Why use a Proven Project Methodology?
15 Apr 2015
In the second of our series on Project Management, George Strathie, Software & Services Director, looks at the importance of using a proven project methodology.
A methodology is a framework for the delivery of the project. It’s not a project plan, a Terms of Reference document or a training manual; it’s all of those, plus a process that suppliers or providers use to guarantee a successful outcome for each project.
Flexibility is important for a methodology. There are common methodologies such as PRINCE2 or the Microsoft methodology Sure Step, (at Castle we use PQIS), but whichever you choose, it’s important your methodology is flexible. The precise methodology you employ should depend on the size and importance of the project, size of your organisation and available resource.
Your chosen methodology should be scalable and flexible enough for your organisation to choose which parts are most important as one size doesn’t fit all. It can be detrimental not to consider the specific conditions of your project and utilise a standard ‘out of the box’ methodology.
Whichever methodology you choose, it should have steps and deliverables. Steps mean the project is broken down into manageable chunks and it gives a yardstick to the progress of your project. The methodology should include necessary controls for key steps that ensure you are on track in regard to timescales, but also deliverables and the meeting of objectives.
Typical Methodology Steps
This is definition of the project objectives, ensuring they can be met and communicating these to the project team. These should be detailed within a Terms of Reference document that articulates all the requirements. As the implementation can be more costly than the software, it is vital that it is well defined from the outset. The Terms of Reference should be documented and agreed up front.
The Scope definition should include documentation on why you are doing the project, regardless of the size of your organisation or project. You should define the resources that you will provide and those provided by your main supplier, or other third parties. The responsibilities for each step of the process should be clear, and of course include costs. The costs should not only include those quoted by the supplier, but also your internal costs of 1. Freeing up resources involved in the project and 2. Back filling the normal responsibilities of those involved. These should be shown for each stage, so the total cost of the project can be tracked.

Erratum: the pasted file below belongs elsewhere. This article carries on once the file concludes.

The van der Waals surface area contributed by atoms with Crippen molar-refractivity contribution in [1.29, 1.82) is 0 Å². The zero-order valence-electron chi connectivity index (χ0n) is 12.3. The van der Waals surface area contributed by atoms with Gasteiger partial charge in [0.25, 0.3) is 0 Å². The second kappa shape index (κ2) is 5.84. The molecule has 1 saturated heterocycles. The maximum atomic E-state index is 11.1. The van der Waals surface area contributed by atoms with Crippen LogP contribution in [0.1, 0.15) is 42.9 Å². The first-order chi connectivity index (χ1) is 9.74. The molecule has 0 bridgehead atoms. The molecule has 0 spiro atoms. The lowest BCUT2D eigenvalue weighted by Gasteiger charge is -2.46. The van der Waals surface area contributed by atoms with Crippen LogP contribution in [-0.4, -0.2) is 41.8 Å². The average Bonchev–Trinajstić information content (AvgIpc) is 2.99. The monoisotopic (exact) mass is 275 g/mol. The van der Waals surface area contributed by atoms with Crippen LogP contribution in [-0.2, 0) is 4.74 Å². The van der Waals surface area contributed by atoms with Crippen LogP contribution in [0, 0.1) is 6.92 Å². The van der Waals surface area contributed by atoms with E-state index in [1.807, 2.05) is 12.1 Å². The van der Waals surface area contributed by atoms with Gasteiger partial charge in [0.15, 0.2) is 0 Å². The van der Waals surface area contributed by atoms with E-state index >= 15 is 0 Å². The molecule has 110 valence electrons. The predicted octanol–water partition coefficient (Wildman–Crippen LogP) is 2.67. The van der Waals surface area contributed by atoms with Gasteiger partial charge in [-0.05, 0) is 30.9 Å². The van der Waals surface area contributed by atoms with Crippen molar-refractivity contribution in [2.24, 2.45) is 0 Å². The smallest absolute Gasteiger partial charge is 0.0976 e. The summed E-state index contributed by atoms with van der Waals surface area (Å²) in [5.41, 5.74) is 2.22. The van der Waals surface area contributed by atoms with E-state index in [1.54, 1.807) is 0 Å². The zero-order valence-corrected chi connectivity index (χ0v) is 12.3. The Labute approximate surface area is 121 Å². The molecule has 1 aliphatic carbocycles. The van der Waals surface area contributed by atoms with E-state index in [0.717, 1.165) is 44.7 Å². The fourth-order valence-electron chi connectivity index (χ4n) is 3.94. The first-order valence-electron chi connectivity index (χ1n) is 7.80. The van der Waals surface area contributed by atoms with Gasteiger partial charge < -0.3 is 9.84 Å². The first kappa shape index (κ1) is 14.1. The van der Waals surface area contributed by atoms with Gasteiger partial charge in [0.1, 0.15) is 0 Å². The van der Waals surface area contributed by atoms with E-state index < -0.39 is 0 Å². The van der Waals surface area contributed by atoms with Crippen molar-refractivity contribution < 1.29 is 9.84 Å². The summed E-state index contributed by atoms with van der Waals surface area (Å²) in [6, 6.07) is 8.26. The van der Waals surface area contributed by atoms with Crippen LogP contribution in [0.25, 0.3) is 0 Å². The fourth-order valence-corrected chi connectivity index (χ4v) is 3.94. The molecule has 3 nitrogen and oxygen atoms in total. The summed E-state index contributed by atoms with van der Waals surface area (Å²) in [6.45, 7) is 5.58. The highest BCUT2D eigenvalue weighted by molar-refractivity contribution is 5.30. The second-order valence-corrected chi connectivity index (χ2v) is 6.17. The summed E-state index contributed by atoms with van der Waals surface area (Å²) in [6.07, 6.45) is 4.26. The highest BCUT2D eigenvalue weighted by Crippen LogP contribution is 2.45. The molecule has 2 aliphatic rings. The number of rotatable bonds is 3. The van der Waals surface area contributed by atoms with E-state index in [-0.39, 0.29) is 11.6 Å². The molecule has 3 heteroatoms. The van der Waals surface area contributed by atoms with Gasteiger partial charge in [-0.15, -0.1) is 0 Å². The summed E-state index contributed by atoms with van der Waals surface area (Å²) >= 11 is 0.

These include business mapping and business process design as it’s important to understand what parts of the software you are going to use and how it’s to be configured. Modern software is very configurable, so you need to ensure that you are using it in a way that gives you the maximum benefit and return.
You should know who builds it and how they will be trained, to ensure that everything that needs to be done actually gets done.
The steps of the methodology help identify who has responsibility, but there can be flexibility in the order as they don’t have to happen sequentially. It’s dependant on the conditions surrounding the project, but employing the steps ensures that activities and resources are ring-fenced and you know who is responsible.
As we get closer to live operation, which is seen as the ultimate goal, we are gearing up to using the software, ensuring users are more confident, ensuring processes work, migrating the data and validating the solution.
You can’t just choose the software and start using it. You need to configure, train the users, migrate your data and then test the solution. You need to ensure the software you are using is doing the job that you expect it to do.
In the end, the step that refers to live operation should be of little consequence as a result of your preparation, but as a step, it’s important that it’s still ring-fenced and ultimately signed off, as that means that to all intents and purposes the project is complete.
Post implementation review
At the end of the process, you need to review what benefits have been achieved and articulate these back to the management team as sometimes in the maelstrom of the implementation process, these can get forgotten about.